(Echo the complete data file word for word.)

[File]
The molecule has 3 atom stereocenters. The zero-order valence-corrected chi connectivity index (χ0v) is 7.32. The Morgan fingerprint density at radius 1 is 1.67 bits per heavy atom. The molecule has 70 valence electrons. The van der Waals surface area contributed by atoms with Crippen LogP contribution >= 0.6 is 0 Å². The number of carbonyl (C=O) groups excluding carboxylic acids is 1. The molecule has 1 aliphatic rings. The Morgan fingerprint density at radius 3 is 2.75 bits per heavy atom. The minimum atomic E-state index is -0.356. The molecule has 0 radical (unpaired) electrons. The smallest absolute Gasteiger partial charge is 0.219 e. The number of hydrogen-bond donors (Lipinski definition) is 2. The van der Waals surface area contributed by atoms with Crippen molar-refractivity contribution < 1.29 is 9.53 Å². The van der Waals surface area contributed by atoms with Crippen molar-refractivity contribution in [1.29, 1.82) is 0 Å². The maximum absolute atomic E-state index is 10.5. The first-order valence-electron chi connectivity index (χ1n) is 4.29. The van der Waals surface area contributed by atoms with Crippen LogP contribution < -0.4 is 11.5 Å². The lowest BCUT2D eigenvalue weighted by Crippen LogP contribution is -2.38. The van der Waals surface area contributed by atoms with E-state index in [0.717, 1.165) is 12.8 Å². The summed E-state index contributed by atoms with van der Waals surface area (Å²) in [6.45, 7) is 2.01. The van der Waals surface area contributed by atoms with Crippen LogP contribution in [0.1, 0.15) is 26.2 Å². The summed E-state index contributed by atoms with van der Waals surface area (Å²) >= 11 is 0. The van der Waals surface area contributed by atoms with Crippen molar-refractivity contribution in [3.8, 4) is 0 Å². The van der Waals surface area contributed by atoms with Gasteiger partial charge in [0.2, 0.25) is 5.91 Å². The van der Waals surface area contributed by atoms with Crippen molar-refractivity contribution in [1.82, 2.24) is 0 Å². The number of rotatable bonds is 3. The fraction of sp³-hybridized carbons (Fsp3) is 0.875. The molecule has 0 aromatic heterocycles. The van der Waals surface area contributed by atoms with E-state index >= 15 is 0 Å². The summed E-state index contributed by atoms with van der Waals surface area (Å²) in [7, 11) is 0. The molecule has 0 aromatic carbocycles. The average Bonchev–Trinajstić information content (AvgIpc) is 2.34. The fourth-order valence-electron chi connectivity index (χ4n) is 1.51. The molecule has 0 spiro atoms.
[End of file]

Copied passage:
The molecule has 3 atom stereocenters. The zero-order valence-corrected chi connectivity index (χ0v) is 7.32. The Morgan fingerprint density at radius 1 is 1.67 bits per heavy atom. The molecule has 70 valence electrons. The van der Waals surface area contributed by atoms with Crippen LogP contribution >= 0.6 is 0 Å². The number of carbonyl (C=O) groups excluding carboxylic acids is 1. The molecule has 1 aliphatic rings. The Morgan fingerprint density at radius 3 is 2.75 bits per heavy atom. The minimum atomic E-state index is -0.356. The molecule has 0 radical (unpaired) electrons. The smallest absolute Gasteiger partial charge is 0.219 e. The number of hydrogen-bond donors (Lipinski definition) is 2. The van der Waals surface area contributed by atoms with Crippen molar-refractivity contribution < 1.29 is 9.53 Å². The van der Waals surface area contributed by atoms with Crippen molar-refractivity contribution in [1.29, 1.82) is 0 Å². The maximum absolute atomic E-state index is 10.5. The first-order valence-electron chi connectivity index (χ1n) is 4.29. The van der Waals surface area contributed by atoms with Crippen LogP contribution < -0.4 is 11.5 Å². The lowest BCUT2D eigenvalue weighted by Crippen LogP contribution is -2.38. The van der Waals surface area contributed by atoms with E-state index in [0.717, 1.165) is 12.8 Å². The summed E-state index contributed by atoms with van der Waals surface area (Å²) in [6.45, 7) is 2.01. The van der Waals surface area contributed by atoms with Crippen LogP contribution in [0.1, 0.15) is 26.2 Å². The summed E-state index contributed by atoms with van der Waals surface area (Å²) >= 11 is 0. The van der Waals surface area contributed by atoms with Crippen molar-refractivity contribution in [3.8, 4) is 0 Å². The van der Waals surface area contributed by atoms with Gasteiger partial charge in [0.2, 0.25) is 5.91 Å². The van der Waals surface area contributed by atoms with Crippen molar-refractivity contribution in [1.82, 2.24) is 0 Å². The number of rotatable bonds is 3. The fraction of sp³-hybridized carbons (Fsp3) is 0.875. The molecule has 0 aromatic heterocycles. The van der Waals surface area contributed by atoms with E-state index >= 15 is 0 Å². The summed E-state index contributed by atoms with van der Waals surface area (Å²) in [7, 11) is 0. The molecule has 0 aromatic carbocycles. The average Bonchev–Trinajstić information content (AvgIpc) is 2.34. The fourth-order valence-electron chi connectivity index (χ4n) is 1.51. The molecule has 0 spiro atoms.